Now, I could give you all the numbers on how many people were positive and linked to care, but I’m not going to do that. Instead, I’m going to speak about the most critical parts of the knowledge that was transferred to me from the community. 

One of the main takeaways was that people who use drugs preferred other people with lived experience to do POCT.

We tested 34 people, and one person did not consent to having information collected so we had a data set of 33 people who use drugs. We asked them a wide range of questions like their general demographics, were they currently on OAT and if so, what medication were they on, did they have HIV or HBV that they were aware of, and other risk behaviours for HCV such as have they been homeless, incarcerated, or used injection drugs in the last six months. Don’t get me wrong, they are important questions, but they weren’t what struck me. We asked three more questions after all the typical questions you would ask. 

The questions were;

  1. Do you know HCV is curable?
  2. Do you know Canada has signed on to try and eliminate viral hepatitis by 2030?
  3. Do you know you can transmit and contract HCV with hygiene products?

The answers to questions one and three were pretty typical. Results to question number one were 32/33 people knew HCV was curable, which is huge in my eyes. Results to question number three were 27/33 people knew you could transmit HCV via hygiene products. The second shocked me and it still does. Out of 33 people who use drugs, who visit OAT clinics or needle and syringe programs regularly, only four people out of 33 knew. Think about that for a minute. Really think about that. We need to get outside our HCV silo and engage anyone, or any organization, that may be supporting folks at risk. 

The number one main population for contracting and transmitting HCV have no idea that we’re trying to eliminate this deadly infection. I know this is a small sample specific to one area in a small part of the world, but my gut tells me this isn’t just in Halifax, Nova Scotia, Canada. This is everywhere.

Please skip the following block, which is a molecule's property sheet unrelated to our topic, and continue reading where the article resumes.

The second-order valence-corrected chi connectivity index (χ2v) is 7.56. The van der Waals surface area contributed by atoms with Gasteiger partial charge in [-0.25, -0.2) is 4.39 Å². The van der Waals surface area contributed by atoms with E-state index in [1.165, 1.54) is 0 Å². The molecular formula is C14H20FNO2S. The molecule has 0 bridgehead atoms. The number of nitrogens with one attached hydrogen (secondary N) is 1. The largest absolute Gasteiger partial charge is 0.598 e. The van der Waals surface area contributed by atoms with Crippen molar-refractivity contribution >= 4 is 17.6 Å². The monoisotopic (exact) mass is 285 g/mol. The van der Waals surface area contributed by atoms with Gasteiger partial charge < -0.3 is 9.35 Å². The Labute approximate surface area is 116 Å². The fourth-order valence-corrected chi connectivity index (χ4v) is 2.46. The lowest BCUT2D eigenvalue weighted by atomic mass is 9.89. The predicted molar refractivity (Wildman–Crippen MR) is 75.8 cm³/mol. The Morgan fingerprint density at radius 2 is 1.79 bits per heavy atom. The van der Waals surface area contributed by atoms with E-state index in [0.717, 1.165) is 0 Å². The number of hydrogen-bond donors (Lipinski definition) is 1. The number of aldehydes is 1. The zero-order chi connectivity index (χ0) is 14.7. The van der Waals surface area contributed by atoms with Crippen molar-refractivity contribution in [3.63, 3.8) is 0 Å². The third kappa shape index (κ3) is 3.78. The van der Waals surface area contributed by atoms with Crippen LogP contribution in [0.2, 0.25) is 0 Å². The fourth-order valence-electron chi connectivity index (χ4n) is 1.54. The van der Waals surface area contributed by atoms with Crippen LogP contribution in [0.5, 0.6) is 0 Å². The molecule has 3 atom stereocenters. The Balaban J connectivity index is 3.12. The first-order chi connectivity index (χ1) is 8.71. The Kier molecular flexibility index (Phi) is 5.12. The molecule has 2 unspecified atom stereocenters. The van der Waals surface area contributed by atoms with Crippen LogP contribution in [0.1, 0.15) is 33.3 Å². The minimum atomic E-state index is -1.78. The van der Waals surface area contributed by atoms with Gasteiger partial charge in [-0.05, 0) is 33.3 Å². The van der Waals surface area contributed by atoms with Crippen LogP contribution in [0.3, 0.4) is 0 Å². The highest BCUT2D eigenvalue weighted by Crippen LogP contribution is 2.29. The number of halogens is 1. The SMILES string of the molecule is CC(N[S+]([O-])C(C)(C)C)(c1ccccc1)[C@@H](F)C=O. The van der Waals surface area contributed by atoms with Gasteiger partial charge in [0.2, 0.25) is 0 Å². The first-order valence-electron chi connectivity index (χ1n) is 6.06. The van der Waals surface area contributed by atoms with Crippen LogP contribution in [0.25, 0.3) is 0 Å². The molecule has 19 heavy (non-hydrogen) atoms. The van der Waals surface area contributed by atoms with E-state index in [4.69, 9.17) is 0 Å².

People who use drugs are experiencing so many structural and societal harms. On top of an escalating overdose crisis in North America, HCV isn’t on the top of their list of things to do. They need to engage in survival sex work, survival drug selling, or other risky behaviours to have money to use their drugs.

Then, a lot of them need housing, or are so worried about the drug supply and continuing to lose friends or family members every day it’s hard just to motivate themselves to get out of bed or wherever they may be laying their head that night.

We need to do a better job at reaching people where they are at, we need to do a better job at effecting change within our society so some of these larger issues go away and people may want to get tested or treated. 

I’m one of the lucky ones, I got tested, and diagnosed and refused treatment for about nine years and that’s being lucky. We have all the medical, clinical, and pharmacological resources to eliminate viral hepatitis. Now we need the street smarts, and that’s where people who use drugs come in and play a major role in any elimination strategy. 

*The mentioned project was funded through a Gilead’s Micro-Elimination Grant

About Matthew Bonn

Matthew is an INHSU board member, the program coordinator with the Canadian Association of People Who Use Drugs, a national board member with Canadian Students for Sensible Drug Policy, and a knowledge specialist for the Dr. Peters AIDS Foundation, for the Urgent Public Health Need Site Community of Practice. 

He is also a freelance journalist with his writing has appeared in publications including The ConversationPolicy Options, Doctors Nova Scotia, World Hepatitis Alliance, CATIE and The Coast. He is also a Canadian Editorial Consultant for Filter-Magazine. He is a current drug user and a formerly incarcerated person.